The Aaron Sorkin Movies Ranked

Tristan Ettleman
5 min readJan 3, 2022

Aaron Sorkin seems to be a love-him-or-hate-him figure. The screenwriter, TV creator, and playwright has racked up a number of impressive credits over the years, from penning the scripts of A FEW GOOD MEN (1992, based on his 1989 play) and THE SOCIAL NETWORK (2010) to creating THE WEST WING (1999–2003) and THE NEWSROOM (2012–14). His rapid “walk and talk” dialogue style has earned Sorkin plaudits and criticism over the years, and perhaps now more than ever, he often comes under fire for his apparent centrist political philosophy. Sorkin is perhaps a classic Cadillac (or limousine) liberal, preaching from on high about a straight-and-narrow democratic process while ignoring the immense privilege of white manhood, or only weakly engaging with the ideas behind systematic oppression. THE NEWSROOM was especially a lightning rod for claims of elitist condescension, and I think THE WEST WING has retroactively been as well. I’ve perceived these “problematic” elements of Sorkin before, but it is pretty incredible how vehemently the hate has been turned on for someone who was once a critical darling. But then, Sorkin is still a favorite among his “elite” peers even as he’s entered his cinematic directorial career, reflected by Oscar nominations and relatively positive reviews from the old guard of liberal rags. The formerly cocaine-fueled playwright and screenwriter has turned movie writer-director, beginning with MOLLY’S GAME four years ago. The impetus for this piece, BEING THE RICARDOS, is his third effort, and as I watched it and prepared for this piece, which is only concerned with ranking the movies Sorkin has directed so far, I realized I may be outside the love-him-or-hate-him paradigm. Aaron Sorkin can make some cringe-inducing decisions in both his writing and visual direction, but I also think in this new phase of his movie career, he hasn’t failed or succeeded as tremendously as some would have you believe. It looks like I’m a centrist when it comes to this centrist.


I love I LOVE LUCY (1951–57). I hated the trailers for BEING THE RICARDOS. Even after watching the film, I think the casting of Nicole Kidman as Lucille Ball and Javier Bardem as Desi Arnaz was totally wrongheaded, although both of them handled things pretty well. Kidman is admirable as Ball, but as Ball as Lucy Ricardo, she’s terrible. Bardem, on the other hand, actually delivers an impressively tender moment in the movie, nearly bringing a tear to my eye. But then, anything regarding Lucy is kind of a loaded experience for me. My deceased grandma, who I still miss quite often, loved Ball and her groundbreaking show. So watching this movie during the holidays, next to my mom and my grandpa (whose mind is slowly deteriorating but who was still interested in and excited about recalling memories of Lucy), could not be described as a bad experience for me. I actually don’t think BEING THE RICARDOS is quite so cynical about Ball and Arnaz’s personal, creative, and business relationship as Sorkin’s interview comments (he clearly doesn’t even like the show that is at the center of his movie) would imply. I see and recognize the charges that the movie is pretty politically toothless; the same old tired “see, she’s not a Communist!” defense is really missing the point. But I personally had my biggest issues with the bland period piece visual sheen that has defined biopics for years. I’m not claiming a superior opinion with this qualification, but I’ve seen every episode of I LOVE LUCY, and I don’t think BEING THE RICARDOS spits on it or its star’s legacy.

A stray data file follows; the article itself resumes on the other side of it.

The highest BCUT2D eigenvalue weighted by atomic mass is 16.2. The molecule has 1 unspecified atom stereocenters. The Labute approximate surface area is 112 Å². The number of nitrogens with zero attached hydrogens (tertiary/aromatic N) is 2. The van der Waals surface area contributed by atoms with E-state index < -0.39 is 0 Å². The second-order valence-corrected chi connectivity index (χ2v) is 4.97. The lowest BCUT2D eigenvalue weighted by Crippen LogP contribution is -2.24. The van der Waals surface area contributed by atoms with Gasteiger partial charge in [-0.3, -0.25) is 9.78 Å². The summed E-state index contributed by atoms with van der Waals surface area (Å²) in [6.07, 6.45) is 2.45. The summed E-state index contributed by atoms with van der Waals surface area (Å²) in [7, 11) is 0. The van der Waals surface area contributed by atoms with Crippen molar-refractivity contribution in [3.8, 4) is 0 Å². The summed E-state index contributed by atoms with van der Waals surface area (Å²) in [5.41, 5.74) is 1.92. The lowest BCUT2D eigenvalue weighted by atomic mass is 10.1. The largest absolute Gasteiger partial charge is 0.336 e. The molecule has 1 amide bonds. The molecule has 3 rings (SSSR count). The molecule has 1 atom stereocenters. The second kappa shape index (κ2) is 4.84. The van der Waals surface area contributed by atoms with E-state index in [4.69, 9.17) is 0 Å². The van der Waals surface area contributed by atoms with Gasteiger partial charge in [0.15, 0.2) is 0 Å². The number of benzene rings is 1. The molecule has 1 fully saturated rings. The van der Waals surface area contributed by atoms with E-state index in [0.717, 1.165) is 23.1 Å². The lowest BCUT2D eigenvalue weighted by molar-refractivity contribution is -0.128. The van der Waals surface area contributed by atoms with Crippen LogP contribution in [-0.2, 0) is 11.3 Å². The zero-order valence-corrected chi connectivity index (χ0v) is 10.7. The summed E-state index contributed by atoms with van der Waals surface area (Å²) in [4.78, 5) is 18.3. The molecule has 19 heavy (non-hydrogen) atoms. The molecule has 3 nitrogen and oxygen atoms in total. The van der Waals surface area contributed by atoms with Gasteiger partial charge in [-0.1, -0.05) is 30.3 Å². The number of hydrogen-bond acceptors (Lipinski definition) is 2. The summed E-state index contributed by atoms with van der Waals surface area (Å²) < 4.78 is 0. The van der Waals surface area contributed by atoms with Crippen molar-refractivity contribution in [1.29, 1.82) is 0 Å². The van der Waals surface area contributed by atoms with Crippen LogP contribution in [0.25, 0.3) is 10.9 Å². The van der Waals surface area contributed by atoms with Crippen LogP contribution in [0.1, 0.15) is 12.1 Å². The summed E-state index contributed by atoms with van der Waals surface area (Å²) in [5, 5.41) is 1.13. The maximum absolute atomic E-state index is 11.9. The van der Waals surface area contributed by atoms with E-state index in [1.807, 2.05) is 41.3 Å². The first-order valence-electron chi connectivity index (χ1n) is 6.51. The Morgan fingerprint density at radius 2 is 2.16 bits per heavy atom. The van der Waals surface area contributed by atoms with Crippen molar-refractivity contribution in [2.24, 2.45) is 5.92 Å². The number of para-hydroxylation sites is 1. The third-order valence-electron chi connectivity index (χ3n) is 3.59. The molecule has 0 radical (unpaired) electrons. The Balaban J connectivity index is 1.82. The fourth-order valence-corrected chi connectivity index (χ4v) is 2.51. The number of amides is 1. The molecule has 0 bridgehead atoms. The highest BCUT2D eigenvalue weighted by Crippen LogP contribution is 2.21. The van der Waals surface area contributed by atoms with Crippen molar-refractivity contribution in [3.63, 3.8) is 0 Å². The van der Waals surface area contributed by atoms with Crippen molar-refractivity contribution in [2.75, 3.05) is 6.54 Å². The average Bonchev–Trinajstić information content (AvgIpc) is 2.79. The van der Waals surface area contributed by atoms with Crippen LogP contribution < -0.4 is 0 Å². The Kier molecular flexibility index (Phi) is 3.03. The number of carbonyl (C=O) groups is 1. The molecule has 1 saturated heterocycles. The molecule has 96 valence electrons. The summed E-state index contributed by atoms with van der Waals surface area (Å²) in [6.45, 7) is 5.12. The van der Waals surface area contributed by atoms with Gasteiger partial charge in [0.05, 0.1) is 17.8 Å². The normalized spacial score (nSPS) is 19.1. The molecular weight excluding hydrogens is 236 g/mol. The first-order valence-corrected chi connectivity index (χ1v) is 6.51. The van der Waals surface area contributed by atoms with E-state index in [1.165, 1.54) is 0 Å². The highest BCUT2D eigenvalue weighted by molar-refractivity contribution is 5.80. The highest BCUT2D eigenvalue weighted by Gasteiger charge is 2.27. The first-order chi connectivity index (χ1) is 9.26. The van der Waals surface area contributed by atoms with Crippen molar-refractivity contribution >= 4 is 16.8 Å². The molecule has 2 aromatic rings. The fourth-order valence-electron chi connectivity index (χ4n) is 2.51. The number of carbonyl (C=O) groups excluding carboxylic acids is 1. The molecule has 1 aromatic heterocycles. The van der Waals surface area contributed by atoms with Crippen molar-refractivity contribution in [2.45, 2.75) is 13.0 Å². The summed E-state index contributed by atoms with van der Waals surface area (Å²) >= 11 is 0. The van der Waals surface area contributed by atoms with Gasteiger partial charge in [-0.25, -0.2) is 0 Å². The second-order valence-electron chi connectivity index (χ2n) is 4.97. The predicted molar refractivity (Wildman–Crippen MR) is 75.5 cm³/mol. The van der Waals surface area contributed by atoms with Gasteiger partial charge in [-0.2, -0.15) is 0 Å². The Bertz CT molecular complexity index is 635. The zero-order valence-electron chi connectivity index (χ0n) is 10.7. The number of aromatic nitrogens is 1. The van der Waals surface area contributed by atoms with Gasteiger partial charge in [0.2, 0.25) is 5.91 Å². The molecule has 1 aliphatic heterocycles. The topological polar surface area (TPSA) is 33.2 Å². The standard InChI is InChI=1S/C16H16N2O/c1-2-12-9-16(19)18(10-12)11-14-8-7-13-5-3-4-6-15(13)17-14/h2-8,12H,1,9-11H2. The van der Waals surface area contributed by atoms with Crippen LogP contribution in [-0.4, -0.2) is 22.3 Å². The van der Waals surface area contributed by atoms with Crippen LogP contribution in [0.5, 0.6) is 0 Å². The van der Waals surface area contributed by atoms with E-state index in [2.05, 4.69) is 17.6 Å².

Aaron Sorkin did courtroom drama pretty well with A FEW GOOD MEN, didn’t he? Well, he did it a lot worse behind the director’s chair for THE TRIAL OF THE CHICAGO 7. The stacked ensemble cast is at the center of the story about the Vietnam War protestors charged with inciting riots at the 1968 Democratic National Convention. A number of them slip into parodic archetypes, such as Sacha Baron Cohen and Eddie Redmayne (although John Carroll Lynch is the MVP even in his small part). And the whole political lesson of the movie seems to discourage active revolution in favor of liberal intellectualism. But with movies like this, it’s hard for me to resist the thrust of the historical plot and themes. The story behind THE TRIAL OF THE CHICAGO 7 is naturally dramatic and emotionally compelling to me, so even if it fell down in a number of ways, the general experience of watching the movie was not unpleasant. The film is not a triumphant revocation of conservatism, because it plays into many of the discursive traps about protest. But more than BEING THE RICARDOS, the typical Sorkin dialogue rhythm is satisfying, even as THE TRIAL OF THE CHICAGO 7 once again proves that Sorkin is a man who understands the written page, not the camera.

#1 — MOLLY’S GAME (2017)

On both counts of page and camera, MOLLY’S GAME, Sorkin’s directorial debut, is the best work he’s done as a movie’s helmer. The camera moves with a greater purpose here (presumably thanks to cinematographer Charlotte Bruus Christensen), and leverages the thrilling aspects of the movie, based on the story of high-stakes and celebrity poker game operator Molly Bloom. Jessica Chastain shows off great stone faces in MOLLY’S GAME, and Idris Elba’s support is strong. The ever-more-dangerous world of illicit gambling is unraveled with skill, and the aspects of the story involving character actor great Bill Camp are satisfyingly tense. The movie is by no means the best project Sorkin has ever worked on, but it’s far and away his best movie as director. MOLLY’S GAME is not without lag, but it’s overall a more consistent and less politically or thematically frustrating story than BEING THE RICARDOS or THE TRIAL OF THE CHICAGO 7, and not so flat visually to boot.